In this video, we recap the last 11 videos on our Merit or Myth Series that deal with residue and tillage. We sum up the information provided by our farmers and researchers, from West River to East River of South Dakota. As we consider the statement: “Farming without tillage and with surface residue is not only possible, it works!” we have to ask “Merit or Myth?”. It’s up to the viewer to decide.
This is the third part of a three part series in Dr. Anderson’s 10-minute talk on his spiral of regeneration.
Dr. Randy Anderson, Research Agronomist with the USDA-ARS in Brookings, SD, shares with us his spiral of soil regeneration. The concept of the spiral had its genesis in Dr. Anderson’s work in no-till where he observed a number of interactive biological effects at work. In this third video, Dr. Anderson provides a real-life example of two winter wheat scenarios based on tillage and crop rotation. It’s often that the farmer’s eye test is all that needs to be done to see where the advantage is, no degree in agronomy required! We hope this and the next two videos in the series give you a much better grasp of what happens when you begin to disturb your soils less!
Picture this: A proactive community of open-minded producers joining forces for the greater good. With all of them together, they work to increase yields and soil health, and gain a better understanding of their livelihoods.
If such a community existed, would you be interested? It may seem “pie in the sky”, but one state down, that’s exactly what’s going on.
COMMUNITY FARMING: SOIL HEALTH AROUND THE DINNER TABLE
For the last several years, an 8-member group of Nebraskan producers has gathered in the pursuit of shared knowledge. In that time, the positive effects of the union have been undeniable. Nobody knows this better than group member and Palmyra, Nebraska native Mike McDonald.
“One person in the group raised 6,000 bushels of cereal rye,” said McDonald. “Together, we cleaned it and, in a cost-efficient manner, were able to increase the drilling rates.”
As McDonald can attest, this is just the tip of the iceberg. What separates this group from your average producer get together is that they don’t stop at surface-level issues. Just like the roots of their crops, they always dig just a little deeper. One of the more popular topics of discussion? Cover crops. More specifically, livestock and how it relates to the practice.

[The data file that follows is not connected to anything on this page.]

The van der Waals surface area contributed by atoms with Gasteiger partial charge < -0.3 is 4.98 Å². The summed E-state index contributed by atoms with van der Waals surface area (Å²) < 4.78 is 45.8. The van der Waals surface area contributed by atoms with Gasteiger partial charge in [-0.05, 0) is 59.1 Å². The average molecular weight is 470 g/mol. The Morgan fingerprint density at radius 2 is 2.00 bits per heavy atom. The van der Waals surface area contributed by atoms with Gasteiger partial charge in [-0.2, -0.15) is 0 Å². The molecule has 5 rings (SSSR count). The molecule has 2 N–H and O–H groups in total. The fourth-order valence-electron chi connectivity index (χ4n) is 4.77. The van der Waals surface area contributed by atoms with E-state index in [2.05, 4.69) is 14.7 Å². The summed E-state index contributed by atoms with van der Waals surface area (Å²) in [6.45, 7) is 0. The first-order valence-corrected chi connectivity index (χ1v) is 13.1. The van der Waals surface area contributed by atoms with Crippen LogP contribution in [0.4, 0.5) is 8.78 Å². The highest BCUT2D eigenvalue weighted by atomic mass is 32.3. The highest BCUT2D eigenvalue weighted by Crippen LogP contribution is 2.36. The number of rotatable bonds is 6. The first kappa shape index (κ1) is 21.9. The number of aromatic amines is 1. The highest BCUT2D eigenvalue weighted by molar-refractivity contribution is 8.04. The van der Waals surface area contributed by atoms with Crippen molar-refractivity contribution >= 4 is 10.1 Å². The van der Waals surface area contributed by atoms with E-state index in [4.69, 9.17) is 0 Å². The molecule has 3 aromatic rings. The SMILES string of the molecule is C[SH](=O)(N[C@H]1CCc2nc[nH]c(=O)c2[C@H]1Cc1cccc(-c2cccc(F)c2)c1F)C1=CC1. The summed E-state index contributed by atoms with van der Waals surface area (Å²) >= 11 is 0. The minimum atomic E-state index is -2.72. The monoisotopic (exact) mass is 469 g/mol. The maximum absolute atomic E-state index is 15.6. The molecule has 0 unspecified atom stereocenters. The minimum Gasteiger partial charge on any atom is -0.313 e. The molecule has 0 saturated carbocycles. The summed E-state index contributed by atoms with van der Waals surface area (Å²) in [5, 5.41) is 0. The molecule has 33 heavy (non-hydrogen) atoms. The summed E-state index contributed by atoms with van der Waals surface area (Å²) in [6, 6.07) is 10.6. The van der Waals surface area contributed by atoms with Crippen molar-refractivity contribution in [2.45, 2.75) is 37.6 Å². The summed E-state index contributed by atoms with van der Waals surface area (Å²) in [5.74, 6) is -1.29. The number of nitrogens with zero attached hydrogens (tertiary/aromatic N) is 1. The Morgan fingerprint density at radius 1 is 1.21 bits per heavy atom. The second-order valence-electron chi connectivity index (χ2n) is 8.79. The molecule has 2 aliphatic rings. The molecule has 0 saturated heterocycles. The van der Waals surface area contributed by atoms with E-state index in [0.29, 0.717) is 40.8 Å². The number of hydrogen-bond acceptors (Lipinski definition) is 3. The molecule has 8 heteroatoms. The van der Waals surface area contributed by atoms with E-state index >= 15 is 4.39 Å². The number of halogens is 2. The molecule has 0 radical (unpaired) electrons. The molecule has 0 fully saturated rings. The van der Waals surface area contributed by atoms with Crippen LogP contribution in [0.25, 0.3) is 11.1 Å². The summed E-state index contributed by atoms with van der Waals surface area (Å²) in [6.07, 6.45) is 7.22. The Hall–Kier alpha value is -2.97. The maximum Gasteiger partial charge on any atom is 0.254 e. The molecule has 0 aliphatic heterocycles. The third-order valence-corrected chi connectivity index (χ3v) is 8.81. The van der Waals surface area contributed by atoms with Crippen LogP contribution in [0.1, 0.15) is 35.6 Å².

PUTTING SOIL HEALTH TO THE TEST
It’s pretty obvious that high intensity paddock grazing can be a bit labor intensive, so to include such a practice in one’s operation, you’d have to thoroughly believe in its efficacy. Mike McDonald and members of his group have seen enough of the benefits of the practice to incorporate it despite the concerns. In fact, McDonald believes in it so thoroughly that he loaned 40 head of livestock from a fellow group member for a 20-acre site.
So what were these benefits?
According to McDonald and his group: increased soil fungi and other microbes (these are the “good guy” microbes that Dr. Elaine Inhgam talks about), decreased herbicide usage, and increased overall pool of organic nutrients (yes, nutrient pools can be organic as well as inorganic). Or look at it this way: increased efficiency and effectiveness leads to increased sustainability.
Of course, paddock grazing isn’t the only value-added practice that the 8-member group has tested and employed. McDonald also has up to 41 bee hives on his property that are responsible for increased production. After their discussions and research, the group also endorses cutting out virtually all fertilizer and herbicides as well as focusing on income diversity. Of course, with knowledge comes responsibility and the group acknowledges that. To incorporate livestock into an operation, one must be aware of cover crop maturity dates prior to planting, and proper grazing windows, but the results speak for themselves.